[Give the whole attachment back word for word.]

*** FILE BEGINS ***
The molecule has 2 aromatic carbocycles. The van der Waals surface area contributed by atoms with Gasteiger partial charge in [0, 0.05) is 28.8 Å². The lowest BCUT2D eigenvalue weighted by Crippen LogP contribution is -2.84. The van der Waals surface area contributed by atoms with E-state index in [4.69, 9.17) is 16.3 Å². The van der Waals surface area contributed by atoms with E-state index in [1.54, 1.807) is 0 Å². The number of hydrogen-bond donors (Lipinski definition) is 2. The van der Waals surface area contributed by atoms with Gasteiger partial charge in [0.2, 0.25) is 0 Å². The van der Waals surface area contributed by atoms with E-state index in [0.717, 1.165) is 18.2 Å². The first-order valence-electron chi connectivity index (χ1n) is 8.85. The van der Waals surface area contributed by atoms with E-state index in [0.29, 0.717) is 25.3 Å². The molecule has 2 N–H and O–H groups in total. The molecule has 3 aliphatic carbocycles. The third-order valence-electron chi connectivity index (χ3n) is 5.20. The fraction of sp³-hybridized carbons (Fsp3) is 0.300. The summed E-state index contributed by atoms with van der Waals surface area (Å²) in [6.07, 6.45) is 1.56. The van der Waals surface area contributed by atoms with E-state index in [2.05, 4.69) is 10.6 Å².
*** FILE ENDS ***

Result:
The molecule has 2 aromatic carbocycles. The van der Waals surface area contributed by atoms with Gasteiger partial charge in [0, 0.05) is 28.8 Å². The lowest BCUT2D eigenvalue weighted by Crippen LogP contribution is -2.84. The van der Waals surface area contributed by atoms with E-state index in [4.69, 9.17) is 16.3 Å². The van der Waals surface area contributed by atoms with E-state index in [1.54, 1.807) is 0 Å². The number of hydrogen-bond donors (Lipinski definition) is 2. The van der Waals surface area contributed by atoms with Gasteiger partial charge in [0.2, 0.25) is 0 Å². The van der Waals surface area contributed by atoms with E-state index in [0.717, 1.165) is 18.2 Å². The first-order valence-electron chi connectivity index (χ1n) is 8.85. The van der Waals surface area contributed by atoms with E-state index in [0.29, 0.717) is 25.3 Å². The molecule has 2 N–H and O–H groups in total. The molecule has 3 aliphatic carbocycles. The third-order valence-electron chi connectivity index (χ3n) is 5.20. The fraction of sp³-hybridized carbons (Fsp3) is 0.300. The summed E-state index contributed by atoms with van der Waals surface area (Å²) in [6.07, 6.45) is 1.56. The van der Waals surface area contributed by atoms with E-state index in [2.05, 4.69) is 10.6 Å².